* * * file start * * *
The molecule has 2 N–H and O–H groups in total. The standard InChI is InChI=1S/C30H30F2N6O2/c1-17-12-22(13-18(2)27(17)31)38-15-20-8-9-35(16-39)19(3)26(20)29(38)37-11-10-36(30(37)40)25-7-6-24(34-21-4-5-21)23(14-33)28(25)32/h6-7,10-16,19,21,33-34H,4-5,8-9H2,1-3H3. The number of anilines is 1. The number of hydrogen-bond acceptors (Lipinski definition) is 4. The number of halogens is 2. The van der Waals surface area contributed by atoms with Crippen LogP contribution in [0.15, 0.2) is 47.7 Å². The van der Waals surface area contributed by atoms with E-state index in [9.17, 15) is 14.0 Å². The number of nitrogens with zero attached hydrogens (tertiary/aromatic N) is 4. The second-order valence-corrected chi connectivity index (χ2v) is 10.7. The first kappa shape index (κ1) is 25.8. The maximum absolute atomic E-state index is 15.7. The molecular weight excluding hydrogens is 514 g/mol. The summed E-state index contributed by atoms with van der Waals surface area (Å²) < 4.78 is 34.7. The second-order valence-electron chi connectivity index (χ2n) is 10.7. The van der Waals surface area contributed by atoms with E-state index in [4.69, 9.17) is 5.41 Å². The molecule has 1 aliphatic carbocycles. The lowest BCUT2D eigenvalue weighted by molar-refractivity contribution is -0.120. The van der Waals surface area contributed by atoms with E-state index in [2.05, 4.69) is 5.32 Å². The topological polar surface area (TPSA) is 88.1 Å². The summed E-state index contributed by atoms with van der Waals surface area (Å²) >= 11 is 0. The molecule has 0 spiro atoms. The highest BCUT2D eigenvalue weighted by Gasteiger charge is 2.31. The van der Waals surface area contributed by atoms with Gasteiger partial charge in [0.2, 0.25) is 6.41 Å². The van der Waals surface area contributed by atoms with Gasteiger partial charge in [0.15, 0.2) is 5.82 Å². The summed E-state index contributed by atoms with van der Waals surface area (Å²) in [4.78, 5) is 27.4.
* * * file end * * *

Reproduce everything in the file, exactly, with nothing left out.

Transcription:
The molecule has 2 N–H and O–H groups in total. The standard InChI is InChI=1S/C30H30F2N6O2/c1-17-12-22(13-18(2)27(17)31)38-15-20-8-9-35(16-39)19(3)26(20)29(38)37-11-10-36(30(37)40)25-7-6-24(34-21-4-5-21)23(14-33)28(25)32/h6-7,10-16,19,21,33-34H,4-5,8-9H2,1-3H3. The number of anilines is 1. The number of hydrogen-bond acceptors (Lipinski definition) is 4. The number of halogens is 2. The van der Waals surface area contributed by atoms with Crippen LogP contribution in [0.15, 0.2) is 47.7 Å². The van der Waals surface area contributed by atoms with E-state index in [9.17, 15) is 14.0 Å². The number of nitrogens with zero attached hydrogens (tertiary/aromatic N) is 4. The second-order valence-corrected chi connectivity index (χ2v) is 10.7. The first kappa shape index (κ1) is 25.8. The maximum absolute atomic E-state index is 15.7. The molecular weight excluding hydrogens is 514 g/mol. The summed E-state index contributed by atoms with van der Waals surface area (Å²) < 4.78 is 34.7. The second-order valence-electron chi connectivity index (χ2n) is 10.7. The van der Waals surface area contributed by atoms with E-state index in [4.69, 9.17) is 5.41 Å². The molecule has 1 aliphatic carbocycles. The lowest BCUT2D eigenvalue weighted by molar-refractivity contribution is -0.120. The van der Waals surface area contributed by atoms with E-state index in [2.05, 4.69) is 5.32 Å². The topological polar surface area (TPSA) is 88.1 Å². The summed E-state index contributed by atoms with van der Waals surface area (Å²) >= 11 is 0. The molecule has 0 spiro atoms. The highest BCUT2D eigenvalue weighted by Gasteiger charge is 2.31. The van der Waals surface area contributed by atoms with Gasteiger partial charge in [0.2, 0.25) is 6.41 Å². The van der Waals surface area contributed by atoms with Gasteiger partial charge in [0.15, 0.2) is 5.82 Å². The summed E-state index contributed by atoms with van der Waals surface area (Å²) in [4.78, 5) is 27.4.